Data Protection – November/December 2019Print publication
Latest from the ICO, including guidance on special category data; cybersecurity update; and more.
The past couple of months has seen a flurry of activity from the ICO:
- On 14 November 2019, detailed guidance was published on special category data under the General Data Protection Regulation (GDPR). The ICO expects data controllers to take all necessary precautions to protect this data. See the blog post with a link through to the guidance, which is aimed at Data Protection Officers and those with specific data protection responsibilities in larger organisations.
- On 22 November 2019, the Information Commissioner submitted to government the final version of the Age Appropriate Design Code of Practice, dubbed the “Kids Code”. See the blog post for details. The code will need to be laid in Parliament before it takes effect.
- The Information Commissioner invited views on her office being granted access to investigation and other associated powers under the Proceeds of Crime Act 2002.
- According to the ICO, organisations are increasingly using artificial intelligence (AI) to support, or to make decisions about individuals. It is consulting until 24 January 2020 on guidance which aims to give organisations practical advice to help explain the processes, services and decisions delivered or assisted by AI, to the individuals affected by them. See the blog post for details.
- On 3 December 2019, a campaign was launched to contact all registered companies in the UK reminding them of their legal responsibility to pay a data protection fee. See the blog post for details.
- The ICO is consulting until 12 February 2020 on draft guidance on the right of access, a fundamental right under GDPR. This new draft guidance explains in greater detail the rights that individuals have to access their personal data and the obligations on data controllers. It also explores the special rules involving certain categories of personal data, how to deal with requests involving the personal data of others, and the exemptions that are most likely to apply in practice when handling a request.
- And finally, a data protection web hub has been launched for small and medium organisations and sole traders.
The government issued a call for evidence as part of its Cyber Security Incentives and Regulation Review 2020. It says that it wants all organisations to be effectively managing their cyber risks, with the appropriate investments in place to improve their resilience – but despite significant government and industry action over the course of the National Cyber Security Strategy, including the world-class guidance and support developed by the National Cyber Security Centre (NCSC), research shows that many businesses of all sizes are still failing to adequately protect themselves against cyber attacks and data breaches, with over a third of UK businesses suffering a cyber breach or attack in 2018. It says that it needs to understand what more can be done to improve and incentivise investment in effective cyber risk management across the UK economy.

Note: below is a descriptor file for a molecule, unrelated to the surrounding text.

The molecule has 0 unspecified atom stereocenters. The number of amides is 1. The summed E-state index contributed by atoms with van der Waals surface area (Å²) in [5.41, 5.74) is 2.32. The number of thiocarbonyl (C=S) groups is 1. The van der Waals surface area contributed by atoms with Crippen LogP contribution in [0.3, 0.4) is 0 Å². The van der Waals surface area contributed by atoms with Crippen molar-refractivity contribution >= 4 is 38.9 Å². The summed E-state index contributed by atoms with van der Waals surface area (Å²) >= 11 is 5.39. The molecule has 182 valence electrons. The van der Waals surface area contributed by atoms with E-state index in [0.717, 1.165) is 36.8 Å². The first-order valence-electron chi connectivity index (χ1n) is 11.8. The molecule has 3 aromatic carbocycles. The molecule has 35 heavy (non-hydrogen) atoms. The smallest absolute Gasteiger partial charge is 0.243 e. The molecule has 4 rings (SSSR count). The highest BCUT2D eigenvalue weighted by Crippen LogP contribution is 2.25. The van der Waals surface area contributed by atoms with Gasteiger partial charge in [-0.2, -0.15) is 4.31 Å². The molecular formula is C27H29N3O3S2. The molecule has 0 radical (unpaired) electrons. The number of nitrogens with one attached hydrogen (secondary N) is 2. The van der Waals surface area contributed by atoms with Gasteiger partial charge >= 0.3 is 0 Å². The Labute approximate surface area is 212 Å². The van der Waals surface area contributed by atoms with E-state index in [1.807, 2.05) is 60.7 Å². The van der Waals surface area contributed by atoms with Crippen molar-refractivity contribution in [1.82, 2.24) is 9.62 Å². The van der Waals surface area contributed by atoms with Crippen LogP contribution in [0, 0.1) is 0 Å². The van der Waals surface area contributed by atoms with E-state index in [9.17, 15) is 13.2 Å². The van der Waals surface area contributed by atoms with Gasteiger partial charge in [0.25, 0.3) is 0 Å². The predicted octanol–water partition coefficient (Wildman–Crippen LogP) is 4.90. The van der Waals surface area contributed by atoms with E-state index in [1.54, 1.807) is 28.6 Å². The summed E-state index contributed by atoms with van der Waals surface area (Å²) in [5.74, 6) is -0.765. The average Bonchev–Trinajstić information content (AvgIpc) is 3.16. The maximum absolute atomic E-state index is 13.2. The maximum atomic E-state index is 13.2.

On 5 December 2019, the NCSC re-issued its advice on how to reduce the risk of becoming a victim of malware attacks. See the blog post.
Over in Europe
At its November 2019 plenary session, the European Data Protection Board (EDPB) adopted a final version of its guidelines on the territorial scope of GDPR. The guidelines seek to ensure a consistent application of GDPR across the EU when assessing whether particular processing by a data controller or processor falls within its scope. They stress that it is essential that controllers and processors, especially those offering goods and services internationally, undertake a careful and concrete assessment of their processing activities, in order to determine whether the related processing of personal data falls under the scope of GDPR. The guidelines also provide clarification on the process for designating a European representative under GDPR, and the representative’s responsibilities and obligations. The ICO’s Guide to the GDPR says that it will be providing guidance “later this year” on where the GDPR applies.
The EDPB is consulting until 16 January 2020 on guidelines on data protection by design and by default under GDPR. The proposed guidelines include practical guidance on how to effectively implement the key data protection principles which underpin GDPR, with a list of key design and default elements and examples for each one. The ICO’s Guide to the GDPR says that it will produce further guidance soon on how organisations can implement data protection by design.
Progress on moving forward with a new ePrivacy Regulation continues to stall in Europe, with the EU Council failing to come to an agreement on the latest compromise text. The purposes of the proposed legislation include enhancing security and confidentiality of communications, and defining clearer rules on tracking technologies such as cookies, as well as on spam. Walker Morris will continue to monitor and report on developments.
The Joint Committee on Human Rights reports “serious grounds for concern about the nature of the “consent” people provide when giving over an extraordinary range of information about themselves, to be used for commercial gain by private companies”. See the press release with a link through to the report, ‘The Right to Privacy (Article 8) and the Digital Revolution’. The Committee is “deeply frustrated” that the government’s recently published Online Harms White Paper explicitly excludes the protection of people’s personal data. Its view, based on the evidence heard, is that “the consent model is broken. It puts too much onus on the individual to educate themselves on how the technology companies work rather than setting a high standard of protection by default”. The Committee’s conclusions and recommendations can be found on page 33 onwards.